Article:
- Associated Press - Monday, February 9, 2015

BOLIVAR FLATS SHOREBIRD SANCTUARY, Texas (AP) - Down on their luck, Kevin Kurtz and Darcey Robertson say they have been living on the beach along the Bolivar Peninsula for about four months.

A few weeks ago, a neighbor at one location complained, prompting a deputy to ask them to move. So the married couple packed up and found a spot more than a mile from the nearest beach house.

They pitched their small, red tent at the edge of the Bolivar Flats Shorebird Sanctuary, where thick grass and scrub of the coastal prairie gives way to a wide beach.

After their shelter failed during stormy weather, leaving both of them soaked one night, they used money from selling discarded aluminum cans to purchase a larger tent and pitched it alongside the first one. They beamed with pride as they showed the larger tent to a visitor.

Kurtz, 51, and Robertson, 54, were surprised to learn that camps such as theirs are among the reasons Galveston County is seeking legislative authority to regulate peninsula beaches.

They say they have kept out of trouble and pride themselves in the cleanliness of their encampment, but complaints about long-term campers over the years led commissioners to seek the new authority.

Counties in Texas only have powers granted by the Legislature, which has given them no authority over beaches.

“We don’t want to create the perception that we have a lot of vagrancy on the beaches because it’s not so,” County Commissioner Ryan Dennard told the Houston Chronicle (https://bit.ly/1vrrKk9). “This is just intended so when an issue comes up regarding public health that we are able to deal with it in a straightforward way.”

Dennard said commissioners have asked a state lawmaker to introduce a bill, but don’t want to reveal the name until negotiations are complete.

Unlike counties, cities like Galveston have the authority to regulate their beaches through ordinances. Galveston has one that bans camping between the hours of midnight and 5 a.m., city spokeswoman Kala McCain said. The only place to camp on the island is at Galveston Island State Park.

Bolivar authorities say there have been rare instances when beach campers have caused problems along the peninsula.

Sheriff’s Capt. Douglas Hudson, supervisor of the Port Bolivar summer beach detail, recalled the case of a man a few years ago who camped on the beach for more than a year. Hudson said the Sheriff’s Office had no authority to force the camper to move on, even though his use of the dunes as a restroom had become a health hazard.

Deputies called the county health district, which cited him for health violations. After he continued to violate health ordinances, a court order was obtained and deputies evicted him.

No other beach encampments were observed by a reporter during a recent drive along the peninsula.

“It’s rainy, it’s windy and it’s cold,” Robertson said about the difficulties of living on the beach. Even so, the couple finds life next to the Gulf agreeable. “We love it here,” Kurtz said.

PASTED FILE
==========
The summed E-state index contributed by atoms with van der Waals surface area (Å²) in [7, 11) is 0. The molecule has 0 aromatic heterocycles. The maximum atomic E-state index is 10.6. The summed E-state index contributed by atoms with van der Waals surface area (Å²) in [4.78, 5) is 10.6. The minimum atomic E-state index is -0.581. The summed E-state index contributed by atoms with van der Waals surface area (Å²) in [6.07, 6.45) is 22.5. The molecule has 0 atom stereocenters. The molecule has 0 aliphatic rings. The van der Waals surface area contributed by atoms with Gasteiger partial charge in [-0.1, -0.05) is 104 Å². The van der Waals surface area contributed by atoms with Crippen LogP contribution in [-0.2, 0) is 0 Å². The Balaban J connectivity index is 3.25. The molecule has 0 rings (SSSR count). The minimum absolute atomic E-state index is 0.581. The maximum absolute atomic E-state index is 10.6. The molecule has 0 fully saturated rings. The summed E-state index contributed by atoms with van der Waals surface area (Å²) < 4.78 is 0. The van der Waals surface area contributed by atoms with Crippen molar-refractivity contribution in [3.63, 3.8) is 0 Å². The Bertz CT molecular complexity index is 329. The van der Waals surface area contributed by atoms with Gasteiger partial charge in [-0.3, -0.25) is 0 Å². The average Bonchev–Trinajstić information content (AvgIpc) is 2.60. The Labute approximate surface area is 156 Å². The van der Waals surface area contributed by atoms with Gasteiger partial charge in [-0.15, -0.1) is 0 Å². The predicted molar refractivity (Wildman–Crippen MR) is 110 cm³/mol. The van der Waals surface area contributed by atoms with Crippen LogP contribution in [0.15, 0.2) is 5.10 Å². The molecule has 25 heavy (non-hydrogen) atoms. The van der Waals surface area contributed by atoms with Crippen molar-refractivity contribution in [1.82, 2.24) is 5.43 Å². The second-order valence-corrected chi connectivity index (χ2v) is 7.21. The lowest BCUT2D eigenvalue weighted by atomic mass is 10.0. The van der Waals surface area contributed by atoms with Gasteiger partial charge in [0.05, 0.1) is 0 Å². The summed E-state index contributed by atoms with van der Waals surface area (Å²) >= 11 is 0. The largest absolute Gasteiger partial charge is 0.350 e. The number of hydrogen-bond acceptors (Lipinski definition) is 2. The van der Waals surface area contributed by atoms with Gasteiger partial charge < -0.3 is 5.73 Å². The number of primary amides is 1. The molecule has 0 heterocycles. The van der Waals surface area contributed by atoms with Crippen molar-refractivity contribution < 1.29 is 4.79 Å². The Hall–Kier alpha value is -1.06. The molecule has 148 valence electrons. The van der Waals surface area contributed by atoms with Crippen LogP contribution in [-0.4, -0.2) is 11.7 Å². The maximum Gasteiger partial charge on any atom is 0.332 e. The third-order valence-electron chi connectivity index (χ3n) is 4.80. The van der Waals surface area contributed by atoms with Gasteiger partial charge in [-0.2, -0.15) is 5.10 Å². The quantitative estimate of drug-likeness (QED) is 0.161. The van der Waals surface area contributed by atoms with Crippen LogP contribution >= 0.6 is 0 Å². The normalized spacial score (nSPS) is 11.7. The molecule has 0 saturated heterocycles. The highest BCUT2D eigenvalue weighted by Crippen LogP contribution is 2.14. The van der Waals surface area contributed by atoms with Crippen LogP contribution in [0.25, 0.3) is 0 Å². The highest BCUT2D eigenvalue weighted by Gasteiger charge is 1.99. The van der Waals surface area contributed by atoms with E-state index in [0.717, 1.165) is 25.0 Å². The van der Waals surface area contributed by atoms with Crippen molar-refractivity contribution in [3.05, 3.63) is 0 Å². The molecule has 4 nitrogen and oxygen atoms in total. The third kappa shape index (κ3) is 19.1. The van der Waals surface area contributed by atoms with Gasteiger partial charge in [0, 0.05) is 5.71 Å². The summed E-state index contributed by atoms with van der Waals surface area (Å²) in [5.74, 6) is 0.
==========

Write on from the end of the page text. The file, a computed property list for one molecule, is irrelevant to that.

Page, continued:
They said they subsist mainly on canned food and are always on the alert for handouts. “If there is free food, I’ll find it,” Robertson said. “You have to be resourceful.”

A group making a cross-country trip set up camp near the married couple last month, parking large trucks on the beach and unloading horses and buggies.

The trucks, buggies, horses and elaborate encampment contrasted sharply with the meager camp of the homeless couple.

Jere Russo, 71, of Bennettsville, S.C., one of the campers, said Kurtz asked him for a ride to Crystal Beach. “He came over and was trying to bum a ride and we told him ‘No,’ to stay away from us,” Russo said. Kurtz never bothered him again, he said.

Dennard said commissioners aren’t interested in regulating campers like Russo, who stay on the beach a few days. He said regulations restricting short-term camping would probably conflict with existing state law.

Commissioners will ask state lawmakers for authority to write beach regulations rather than asking for legislation containing regulations.

Other counties and cities have regulated long-term camping by amending the regulations required by the Texas General Land Office to make sure the public has access to the shoreline under the Texas Open Beaches Act, Land Office spokesman Jim Suydam said.

Chambers County’s beach regulation limits camping to 21 days; Cameron County’s limits it to 14 days. The cities of Surfside and South Padre Island restrict camping to 14 days through their beach regulations, Suydam said.

“Our staff would be happy to meet with county officials and help with any request to amend the beach-access plan,” he said.

Dennard said the Galveston County commissioners would fall back on the beach-access plan if the Legislature doesn’t grant regulatory authority.

The effort by commissioners to regulate camping is low on the list of priorities for some Bolivar residents.

“There have been a few people that have complained about it, but not very many,” said Brenda Flanagan, a community activist.

Jeanie Turk, a real estate agent, said she would rather see commissioners force the cleanup of abandoned properties.

If commissioners get the power to regulate beach camping, they probably won’t be able to keep campers from moving to a new spot, Dennard admitted. “At least we can keep people from setting up shop,” he said.

Even Kurtz agrees that it’s reasonable to be asked to move his camp every so often.

“I agree with the sheriff. Keep moving every two weeks,” he said.


Information from: Houston Chronicle, https://www.houstonchronicle.com

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